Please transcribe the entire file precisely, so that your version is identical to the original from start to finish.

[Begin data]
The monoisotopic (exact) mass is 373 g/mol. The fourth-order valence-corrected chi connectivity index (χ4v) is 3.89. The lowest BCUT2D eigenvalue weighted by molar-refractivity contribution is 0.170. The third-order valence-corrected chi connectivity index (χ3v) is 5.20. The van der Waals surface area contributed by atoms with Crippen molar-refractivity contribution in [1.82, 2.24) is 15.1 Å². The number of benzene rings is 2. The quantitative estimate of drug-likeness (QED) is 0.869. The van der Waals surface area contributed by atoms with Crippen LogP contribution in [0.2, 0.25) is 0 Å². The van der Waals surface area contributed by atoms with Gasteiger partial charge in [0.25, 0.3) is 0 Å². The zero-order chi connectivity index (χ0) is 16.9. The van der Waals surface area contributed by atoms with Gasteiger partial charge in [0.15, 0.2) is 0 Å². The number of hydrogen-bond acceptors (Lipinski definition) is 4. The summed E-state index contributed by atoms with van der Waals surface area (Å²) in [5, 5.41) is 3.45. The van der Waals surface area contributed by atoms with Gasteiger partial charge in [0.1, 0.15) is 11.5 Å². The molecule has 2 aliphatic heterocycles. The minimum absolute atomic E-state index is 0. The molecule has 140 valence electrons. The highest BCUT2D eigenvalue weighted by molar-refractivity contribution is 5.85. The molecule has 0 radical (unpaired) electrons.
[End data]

The monoisotopic (exact) mass is 373 g/mol. The fourth-order valence-corrected chi connectivity index (χ4v) is 3.89. The lowest BCUT2D eigenvalue weighted by molar-refractivity contribution is 0.170. The third-order valence-corrected chi connectivity index (χ3v) is 5.20. The van der Waals surface area contributed by atoms with Crippen molar-refractivity contribution in [1.82, 2.24) is 15.1 Å². The number of benzene rings is 2. The quantitative estimate of drug-likeness (QED) is 0.869. The van der Waals surface area contributed by atoms with Crippen LogP contribution in [0.2, 0.25) is 0 Å². The van der Waals surface area contributed by atoms with Gasteiger partial charge in [0.25, 0.3) is 0 Å². The zero-order chi connectivity index (χ0) is 16.9. The van der Waals surface area contributed by atoms with Gasteiger partial charge in [0.15, 0.2) is 0 Å². The number of hydrogen-bond acceptors (Lipinski definition) is 4. The summed E-state index contributed by atoms with van der Waals surface area (Å²) in [5, 5.41) is 3.45. The van der Waals surface area contributed by atoms with Gasteiger partial charge in [0.1, 0.15) is 11.5 Å². The molecule has 2 aliphatic heterocycles. The minimum absolute atomic E-state index is 0. The molecule has 140 valence electrons. The highest BCUT2D eigenvalue weighted by molar-refractivity contribution is 5.85. The molecule has 0 radical (unpaired) electrons.